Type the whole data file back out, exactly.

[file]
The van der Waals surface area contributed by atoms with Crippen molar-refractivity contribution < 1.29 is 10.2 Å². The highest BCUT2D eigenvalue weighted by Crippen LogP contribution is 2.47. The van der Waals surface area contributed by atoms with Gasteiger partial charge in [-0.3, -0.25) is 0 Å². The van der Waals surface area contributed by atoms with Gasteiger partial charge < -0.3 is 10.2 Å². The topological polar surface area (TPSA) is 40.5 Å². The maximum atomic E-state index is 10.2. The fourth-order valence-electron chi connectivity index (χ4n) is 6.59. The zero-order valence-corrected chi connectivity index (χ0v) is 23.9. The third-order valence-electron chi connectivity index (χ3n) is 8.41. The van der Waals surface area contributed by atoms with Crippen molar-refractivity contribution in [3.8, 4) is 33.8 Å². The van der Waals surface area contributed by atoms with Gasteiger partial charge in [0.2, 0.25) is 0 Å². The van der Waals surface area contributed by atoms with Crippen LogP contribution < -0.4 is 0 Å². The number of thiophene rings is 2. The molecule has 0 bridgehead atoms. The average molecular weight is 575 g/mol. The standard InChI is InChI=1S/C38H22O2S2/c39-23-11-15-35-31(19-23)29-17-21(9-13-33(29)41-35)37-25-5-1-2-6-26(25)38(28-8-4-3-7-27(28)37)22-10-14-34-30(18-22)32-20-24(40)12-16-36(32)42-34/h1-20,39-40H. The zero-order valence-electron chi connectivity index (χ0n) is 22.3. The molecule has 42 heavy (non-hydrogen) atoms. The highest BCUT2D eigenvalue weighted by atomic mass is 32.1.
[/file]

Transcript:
The van der Waals surface area contributed by atoms with Crippen molar-refractivity contribution < 1.29 is 10.2 Å². The highest BCUT2D eigenvalue weighted by Crippen LogP contribution is 2.47. The van der Waals surface area contributed by atoms with Gasteiger partial charge in [-0.3, -0.25) is 0 Å². The van der Waals surface area contributed by atoms with Gasteiger partial charge < -0.3 is 10.2 Å². The topological polar surface area (TPSA) is 40.5 Å². The maximum atomic E-state index is 10.2. The fourth-order valence-electron chi connectivity index (χ4n) is 6.59. The zero-order valence-corrected chi connectivity index (χ0v) is 23.9. The third-order valence-electron chi connectivity index (χ3n) is 8.41. The van der Waals surface area contributed by atoms with Crippen molar-refractivity contribution in [3.8, 4) is 33.8 Å². The van der Waals surface area contributed by atoms with Gasteiger partial charge in [0.2, 0.25) is 0 Å². The van der Waals surface area contributed by atoms with Crippen LogP contribution < -0.4 is 0 Å². The number of thiophene rings is 2. The molecule has 0 bridgehead atoms. The average molecular weight is 575 g/mol. The standard InChI is InChI=1S/C38H22O2S2/c39-23-11-15-35-31(19-23)29-17-21(9-13-33(29)41-35)37-25-5-1-2-6-26(25)38(28-8-4-3-7-27(28)37)22-10-14-34-30(18-22)32-20-24(40)12-16-36(32)42-34/h1-20,39-40H. The zero-order valence-electron chi connectivity index (χ0n) is 22.3. The molecule has 42 heavy (non-hydrogen) atoms. The highest BCUT2D eigenvalue weighted by atomic mass is 32.1.